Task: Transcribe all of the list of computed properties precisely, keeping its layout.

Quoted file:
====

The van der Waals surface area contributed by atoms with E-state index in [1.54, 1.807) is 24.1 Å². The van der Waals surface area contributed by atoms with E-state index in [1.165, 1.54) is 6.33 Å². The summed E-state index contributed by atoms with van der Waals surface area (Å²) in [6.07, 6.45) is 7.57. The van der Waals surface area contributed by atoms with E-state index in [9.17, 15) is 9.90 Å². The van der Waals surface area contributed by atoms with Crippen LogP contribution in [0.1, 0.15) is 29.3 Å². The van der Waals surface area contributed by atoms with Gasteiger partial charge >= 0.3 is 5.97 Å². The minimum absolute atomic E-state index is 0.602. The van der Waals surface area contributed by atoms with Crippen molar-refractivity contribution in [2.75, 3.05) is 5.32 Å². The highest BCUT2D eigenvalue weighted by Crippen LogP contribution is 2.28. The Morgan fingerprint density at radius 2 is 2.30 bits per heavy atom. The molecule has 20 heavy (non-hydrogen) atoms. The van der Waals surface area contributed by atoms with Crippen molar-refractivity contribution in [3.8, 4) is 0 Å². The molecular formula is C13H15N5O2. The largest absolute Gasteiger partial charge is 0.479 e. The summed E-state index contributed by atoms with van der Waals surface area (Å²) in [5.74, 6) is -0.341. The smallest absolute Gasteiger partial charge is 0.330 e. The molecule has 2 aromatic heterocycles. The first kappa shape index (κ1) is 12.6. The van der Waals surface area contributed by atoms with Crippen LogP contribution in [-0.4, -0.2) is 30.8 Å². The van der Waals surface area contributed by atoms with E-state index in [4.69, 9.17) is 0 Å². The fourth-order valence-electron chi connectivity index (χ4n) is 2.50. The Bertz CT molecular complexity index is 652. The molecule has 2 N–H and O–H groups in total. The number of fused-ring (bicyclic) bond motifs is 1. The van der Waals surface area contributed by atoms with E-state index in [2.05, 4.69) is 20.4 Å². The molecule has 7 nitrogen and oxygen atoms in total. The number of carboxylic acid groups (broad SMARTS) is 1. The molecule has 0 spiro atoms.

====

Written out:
The van der Waals surface area contributed by atoms with E-state index in [1.54, 1.807) is 24.1 Å². The van der Waals surface area contributed by atoms with E-state index in [1.165, 1.54) is 6.33 Å². The summed E-state index contributed by atoms with van der Waals surface area (Å²) in [6.07, 6.45) is 7.57. The van der Waals surface area contributed by atoms with E-state index in [9.17, 15) is 9.90 Å². The van der Waals surface area contributed by atoms with Crippen LogP contribution in [0.1, 0.15) is 29.3 Å². The van der Waals surface area contributed by atoms with Gasteiger partial charge >= 0.3 is 5.97 Å². The minimum absolute atomic E-state index is 0.602. The van der Waals surface area contributed by atoms with Crippen molar-refractivity contribution in [2.75, 3.05) is 5.32 Å². The highest BCUT2D eigenvalue weighted by Crippen LogP contribution is 2.28. The Morgan fingerprint density at radius 2 is 2.30 bits per heavy atom. The molecule has 20 heavy (non-hydrogen) atoms. The van der Waals surface area contributed by atoms with Crippen molar-refractivity contribution in [3.8, 4) is 0 Å². The molecular formula is C13H15N5O2. The largest absolute Gasteiger partial charge is 0.479 e. The summed E-state index contributed by atoms with van der Waals surface area (Å²) in [5.74, 6) is -0.341. The smallest absolute Gasteiger partial charge is 0.330 e. The molecule has 2 aromatic heterocycles. The first kappa shape index (κ1) is 12.6. The van der Waals surface area contributed by atoms with Crippen LogP contribution in [-0.4, -0.2) is 30.8 Å². The van der Waals surface area contributed by atoms with E-state index in [4.69, 9.17) is 0 Å². The fourth-order valence-electron chi connectivity index (χ4n) is 2.50. The Bertz CT molecular complexity index is 652. The molecule has 2 N–H and O–H groups in total. The number of fused-ring (bicyclic) bond motifs is 1. The van der Waals surface area contributed by atoms with E-state index in [2.05, 4.69) is 20.4 Å². The molecule has 7 nitrogen and oxygen atoms in total. The number of carboxylic acid groups (broad SMARTS) is 1. The molecule has 0 spiro atoms.